As with the The General Data ProtectionRegulations (GDPR) which entered into force earlier this year, anothercontroversial piece of EU legislation in regards to the  internet is being hotly debated. The EU Copyright Directive or the Proposalfor a Directive of the European Parliament and of the Council on Copyright inthe Digital Single Market, is a proposed directive that is intended to change internet copyrightlaw in the European Union.

The policy would require anyone with the ability to publish content online tomaintain a database of copyrighted works that were claimed by right’s holders.Two articlesin particular withinthe proposal, have been met with scrutiny in regards to how it would changeonline behaviors, specifically in terms of uploading and sharing media.


The EU Copyright Directive,which would act as the only E.U. based internet copyright legislation since2001, a time where the internet was a very different place than we know it now,therefore wide-sweeping and progressive changes are sought to be be implementedand this has lead to a significant amount of controversy, most evident inArticles 11 & 13 of the proposed directive.

In regards to Article 11, content publishers would require extra copyrights fornews or media outlets, requiring anyone who would like to link to a news siteto obtain a license from the publisher/s. This could have the knock on effectof restricting access to information, the freedom of expression as well aslikely encouraging the recent epidemic of fake news on the internet, as lessreputable news outlets are less likely to charge as much as official newssources and thus the internet as we know it would be a more dangerous place forsharing information.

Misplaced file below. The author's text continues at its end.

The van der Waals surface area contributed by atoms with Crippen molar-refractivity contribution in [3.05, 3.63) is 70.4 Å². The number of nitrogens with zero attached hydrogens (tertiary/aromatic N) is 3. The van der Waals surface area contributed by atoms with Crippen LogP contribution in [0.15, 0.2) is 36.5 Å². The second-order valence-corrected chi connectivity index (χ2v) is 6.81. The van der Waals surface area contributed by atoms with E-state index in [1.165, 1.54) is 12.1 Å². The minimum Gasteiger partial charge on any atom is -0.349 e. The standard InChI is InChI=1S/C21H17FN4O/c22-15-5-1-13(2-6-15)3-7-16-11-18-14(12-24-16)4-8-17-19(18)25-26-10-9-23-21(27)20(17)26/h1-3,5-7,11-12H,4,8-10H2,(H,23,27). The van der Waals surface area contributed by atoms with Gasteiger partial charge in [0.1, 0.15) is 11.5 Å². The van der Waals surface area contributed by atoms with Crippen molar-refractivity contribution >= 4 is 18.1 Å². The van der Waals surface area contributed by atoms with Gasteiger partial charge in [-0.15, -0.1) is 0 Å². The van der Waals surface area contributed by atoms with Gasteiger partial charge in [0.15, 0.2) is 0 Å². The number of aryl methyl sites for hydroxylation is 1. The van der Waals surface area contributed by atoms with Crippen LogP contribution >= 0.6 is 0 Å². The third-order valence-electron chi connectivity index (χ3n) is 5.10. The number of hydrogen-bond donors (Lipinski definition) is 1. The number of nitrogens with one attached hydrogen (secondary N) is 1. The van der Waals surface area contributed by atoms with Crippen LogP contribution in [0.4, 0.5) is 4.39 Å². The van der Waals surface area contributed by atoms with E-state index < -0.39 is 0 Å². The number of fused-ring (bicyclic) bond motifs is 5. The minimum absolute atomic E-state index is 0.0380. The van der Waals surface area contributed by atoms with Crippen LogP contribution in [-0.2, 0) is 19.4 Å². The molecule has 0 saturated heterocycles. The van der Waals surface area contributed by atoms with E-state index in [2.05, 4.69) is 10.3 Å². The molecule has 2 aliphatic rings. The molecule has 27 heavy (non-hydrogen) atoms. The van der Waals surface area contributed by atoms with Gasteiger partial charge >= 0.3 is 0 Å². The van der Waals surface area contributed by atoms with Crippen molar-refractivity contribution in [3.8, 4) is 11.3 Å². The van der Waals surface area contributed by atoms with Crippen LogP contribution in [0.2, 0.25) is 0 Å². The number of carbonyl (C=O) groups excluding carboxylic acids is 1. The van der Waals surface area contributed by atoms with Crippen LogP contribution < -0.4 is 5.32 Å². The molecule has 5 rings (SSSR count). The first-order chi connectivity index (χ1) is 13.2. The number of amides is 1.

However, the most controversial of all is that of Article 13, which requiresthat internet platforms that rely on hosting large amounts of user-uploadeddata must monitor that content and moderate it in order to identify copyrightinfringement, therefore, hosting sites would be required to use contentrecognition technologies to scan copyrighted videos, music, photos, text andcode to remove them before they are ever posted. Many believe that this wouldimpact on creation and sharing as the content-matching technologies employed tomeet the requirements set out in the directive cannot identify fair dealingsuch as parody, thus the proposal could limit the freedom of expression andharm independent creators on the internet.


Although it passed overwhelminglyin the European Parliament, with 438 votes in favour and 226 against, thedirective has attracted many detractors, mainly in the form of the major onlineplatforms and content publishers.

Google has come out against the proposed directive in stating that it may haveto cease operation of Google News in the E.U. if they have to pay publishers toprovide links to their articles or paying the “link tax” as Article 11 is beingreferred to.

In terms of Article 13, YouTube CEO Susan Wojcicki, has also stated that “userscould be less inclined to upload their own videos, viewers blocked and smallcreators could be ruined. Ultimately, this new rule could change the Internetthat we see today.”

Popular content sharing sites, such as YouTube and Reddit have notified theirusers via their homepages, of the perceived dangers of the new directive andurged them to not only educate themselves further on the law but to join themin protesting it’s implementation, even going as far as shutting downoperations for one whole day in an act of protest, in the case of Reddit.

What now?

As of this month Google has begunopenly campaigning against the proposal, threatening to shut down YouTube inthe EU unless concessions are made, however, as the directive was approved bythe European Parliament on 12 September 2018, it is currently passing throughformal trilogue discussions between the European Commission, the Council of theEuropean Union and the European Parliament that are expected to conclude inJanuary 2019. If formalised, each of the EU’s member countries would then berequired to enact laws to support the EU Copyright Directive.